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Anti-Aging #3 Extreme Blood and Urine Test Panel, Men

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The Anti-Aging #3 Extreme Blood and Urine Test Panel for Men includes 16 comprehensive tests to assess aging markers such as blood sugar, inflammation, fatty acids, and hormones to slow aging.


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Blood + Urine


Patients should fast for 12-14 hours before blood collection. No biotin 72 hours prior. Rest for 30 minutes before collection.

Test Results:

3-5 days. May take longer based on weather, holiday, or lab delays.


Please note: Any result for the Testosterone Free (Direct) and Total Testosterone Test in excess of 1500 will be reported as >1500

Walk-In Lab is prohibited from selling LabCorp tests to residents in the following states:NY, NJ, RI, MA, MD


Sample Report Compare
Test Code:


CPT Code(s):

See Individual Tests


See Individual Tests


Blood + Urine


Patients should fast for 12-14 hours before blood collection. No biotin 72 hours prior. Rest for 30 minutes before collection.

Test Results:

3-5 days. May take longer based on weather, holiday, or lab delays.

Walk-In Lab is prohibited from selling Quest tests to residents in the following states:AZ, NY, NJ, RI

What is the purpose of this test?

If you're interested in taking proactive steps to slow the aging process, the Anti-Aging #3 Essential Blood & Urine Panel for Men might be the right choice. This comprehensive panel is designed to evaluate crucial markers of aging, such as blood sugar, inflammatory markers, fatty acid, and hormonal levels. By analyzing these indicators, you can better understand your body's functionality and take measures to promote overall health and longevity. The field of anti-aging medicine is growing rapidly. It aims to improve the quality of life for older adults by early detection, prevention, treatment, and reversal of age-related diseases. This medical field is grounded in scientific principles and responsible medical care, involving research into innovative treatments and therapies to optimize and retard the aging process in humans. The latest medical technologies and techniques are utilized to understand patients' health better and maintain it as they age.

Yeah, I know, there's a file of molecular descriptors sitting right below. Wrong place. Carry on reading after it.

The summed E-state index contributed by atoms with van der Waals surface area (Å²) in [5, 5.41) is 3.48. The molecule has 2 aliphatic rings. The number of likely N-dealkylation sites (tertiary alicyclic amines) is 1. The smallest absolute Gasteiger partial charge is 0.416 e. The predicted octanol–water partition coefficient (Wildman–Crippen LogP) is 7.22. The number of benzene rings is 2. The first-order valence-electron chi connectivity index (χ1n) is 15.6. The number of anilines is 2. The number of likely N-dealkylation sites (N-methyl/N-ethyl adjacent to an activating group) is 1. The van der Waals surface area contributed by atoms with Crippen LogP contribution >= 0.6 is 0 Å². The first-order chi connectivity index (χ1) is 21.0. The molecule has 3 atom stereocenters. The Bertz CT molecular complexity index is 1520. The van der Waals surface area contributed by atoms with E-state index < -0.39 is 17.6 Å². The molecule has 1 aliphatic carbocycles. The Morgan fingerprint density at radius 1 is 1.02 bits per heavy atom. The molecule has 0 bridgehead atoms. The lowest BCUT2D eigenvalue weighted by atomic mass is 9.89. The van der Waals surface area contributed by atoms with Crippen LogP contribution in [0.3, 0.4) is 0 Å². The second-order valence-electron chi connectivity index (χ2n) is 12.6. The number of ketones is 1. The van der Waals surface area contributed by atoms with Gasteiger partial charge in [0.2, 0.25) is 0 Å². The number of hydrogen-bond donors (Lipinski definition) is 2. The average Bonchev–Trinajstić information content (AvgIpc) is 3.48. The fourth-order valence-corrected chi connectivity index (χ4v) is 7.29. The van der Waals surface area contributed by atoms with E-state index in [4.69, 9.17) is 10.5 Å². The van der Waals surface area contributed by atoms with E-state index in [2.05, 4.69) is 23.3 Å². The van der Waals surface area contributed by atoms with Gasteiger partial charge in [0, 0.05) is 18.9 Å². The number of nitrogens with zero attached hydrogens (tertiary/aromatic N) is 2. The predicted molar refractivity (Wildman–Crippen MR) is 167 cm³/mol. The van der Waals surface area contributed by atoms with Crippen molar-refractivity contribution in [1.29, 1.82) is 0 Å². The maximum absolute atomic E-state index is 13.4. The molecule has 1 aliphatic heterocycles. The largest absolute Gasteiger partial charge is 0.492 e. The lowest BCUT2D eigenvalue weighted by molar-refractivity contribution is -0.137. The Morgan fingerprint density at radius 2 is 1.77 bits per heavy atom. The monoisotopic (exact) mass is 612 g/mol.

The Anti-Aging #3 Essential Blood & Urine Panel for Men includes the following:

 The Wellness #2 Essential Blood Test Panel includes:

  • Comprehensive Metabolic Panel (CMP-14) with eGRF Blood Test
    • Glucose Level
    • Kidney Profile
    • Liver Panel
    • Fluids and Electrolytes
    • Mineral and Bone
  • Lipid Panel With Total Cholesterol: HDL Ratio
  • Thyroid Panel with Thyroid-stimulating Hormone (TSH)
  • Complete Blood Count (CBC) With Differential & Platelets


Comprehensive Metabolic Panel (CMP-14) with eGRF Blood Test

  • Glucose - Blood sugar level is the most direct test to screen for diabetes and is also used in diabetes management.


  • Uric Acid - Uric acid is produced in two ways, from digesting food consumed and the natural breakdown of the body's cells. Uric acid is a by-product of protein metabolism eliminated through the kidneys. It is also an indicator of kidney function.